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Survey highlights vets' antibiotic resistance concerns
More than 70 per cent of companion animal vets said they felt clients were not aware of antibiotic resistance.

BVA calls on pet owners to work with their vet to tackle the threat.

More than 90 per cent of vets fear their inability to treat infections in pets in the face of antibiotic resistance, according to new research.

Figures from the BVA’s Voice of the Veterinary Profession survey – released ahead of European Antibiotic Awareness Day (18 November) - also reveal a general lack of understanding about the threat of antibiotic resistance among pet owners. 

Of the 406 companion animal vets that responded to the survey, 76 per cent said they felt clients were not aware of the issue. Almost all said they had seen clients attend appointments expecting to receive antibiotics to treat their pets.

In light of the findings, BVA President Justine Shotton is calling on pet owners to work with their vet to tackle the threat of antimicrobial resistance. 

“Worryingly, as in human medicine, some bacteria no longer respond to the antibiotics we use to treat pets,” she said. “We know that owners love their pets and may often think that antibiotics are the best answer to treat their beloved companion, but this is not always the case. 

“We need pet owners to help us keep antibiotics working against serious and potentially life-threatening infections now and in the future. Don’t automatically expect antibiotics when your pet is unwell and always follow your vet’s instructions in giving the recommended dose at the right time and for the duration prescribed.”

To help tackle the growing problem of antibiotic resistance, the BVA has published the following series of tips to help pet owners be antibiotic aware and play an active role in the fight against antibiotic resistance:

  1. Antibiotics are not always the answer: Antibiotics only treat illnesses caused by bacteria, not viruses. Trust your vet if they say antibiotics aren't needed.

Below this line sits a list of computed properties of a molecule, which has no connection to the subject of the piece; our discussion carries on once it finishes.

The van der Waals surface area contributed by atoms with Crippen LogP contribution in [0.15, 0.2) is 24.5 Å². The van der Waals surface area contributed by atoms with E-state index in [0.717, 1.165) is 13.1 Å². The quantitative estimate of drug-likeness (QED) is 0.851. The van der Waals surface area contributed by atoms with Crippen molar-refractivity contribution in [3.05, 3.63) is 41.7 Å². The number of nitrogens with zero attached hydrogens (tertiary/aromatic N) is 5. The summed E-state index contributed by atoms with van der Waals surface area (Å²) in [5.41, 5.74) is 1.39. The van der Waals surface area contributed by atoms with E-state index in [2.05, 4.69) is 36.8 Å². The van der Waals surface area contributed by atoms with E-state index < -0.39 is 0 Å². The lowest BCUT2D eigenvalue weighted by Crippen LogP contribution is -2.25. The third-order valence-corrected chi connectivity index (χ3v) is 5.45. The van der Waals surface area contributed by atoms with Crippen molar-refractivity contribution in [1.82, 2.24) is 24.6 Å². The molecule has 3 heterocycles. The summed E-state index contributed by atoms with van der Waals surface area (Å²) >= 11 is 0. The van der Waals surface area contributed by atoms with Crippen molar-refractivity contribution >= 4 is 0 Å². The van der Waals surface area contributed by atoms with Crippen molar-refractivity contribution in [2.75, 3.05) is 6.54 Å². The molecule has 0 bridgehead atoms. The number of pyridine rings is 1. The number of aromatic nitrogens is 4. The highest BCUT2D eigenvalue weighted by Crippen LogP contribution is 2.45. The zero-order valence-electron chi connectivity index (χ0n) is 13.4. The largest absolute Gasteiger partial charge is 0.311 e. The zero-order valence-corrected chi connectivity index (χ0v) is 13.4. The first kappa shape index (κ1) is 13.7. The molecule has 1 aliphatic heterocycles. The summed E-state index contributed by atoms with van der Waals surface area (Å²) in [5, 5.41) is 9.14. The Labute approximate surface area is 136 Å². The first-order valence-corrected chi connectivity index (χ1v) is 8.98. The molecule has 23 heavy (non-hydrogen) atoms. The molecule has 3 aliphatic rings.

2. Always finish the antibiotic course: Take the recommended dose, at the right time, for the duration prescribed by your vet. Not completing the course can be very risky and may allow resistant bacteria to survive.
  3. Use the right drug for the right bug: Different antibiotics work for different bacteria. Sensitivity tests recommended by your vet can help identify the right drug.
  4. Don’t try to treat your pet yourself: Don’t share antibiotics between animals or re-use tablets that were prescribed for an earlier illness. They may not be appropriate for your pet’s current condition, or they may be toxic for certain animals, out of date or contaminated. Never give human medicines to your pet as they could be dangerous.
  5. Prevention is always better: Avoid the need for antibiotics by taking your pet for regular health checks to a vet. Follow your vet’s advice, give your pet a nutritionally balanced diet, and keep your pet’s vaccinations up to date.

BVA is also encouraging pet owners to look at the ‘Are you antibiotic aware?’ poster, developed by human and animal health organisations, to see what steps they can take to use antibiotics responsibly. The resource is available for download at

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VET Festival returns for 2022

News Story 1
 VET Festival, the unique CPD opportunity, is returning for 2022, running from 20 to 21 May.

The outdoor event, held at Loseley Park in Guildford, will feature 17 education streams, with a dedicated stream covering veterinary wellness, leadership and management topics. The festival will feature veterinary speakers from around the world, with the opportunity to collect 14 hours of CPD across the two-day event.

Alongside veterinary education, VET Festival will also offer wellbeing activities such as yoga and mindfulness activities, with the popular VETFest Live Party Night making a return for 2022.

Tickets available here.  

Click here for more...
News Shorts
Avian influenza housing order declared in Yorkshire

A new avian influenza prevention zone has been declared in North Yorkshire following the identification of H5N1 avian influenza at a number of premises.

The requirement means all bird keepers in Harrogate, Hambleton and Richmondshire are now legally required to keep their birds indoors and follow strict biosecurity measures.

Several other cases of H5N1 avian influenza have also been confirmed in recent days at sites in Essex, Cheshire and Cumbria. On Monday (22 November), the disease was identified near Wells-next-the-Sea, North Norfolk.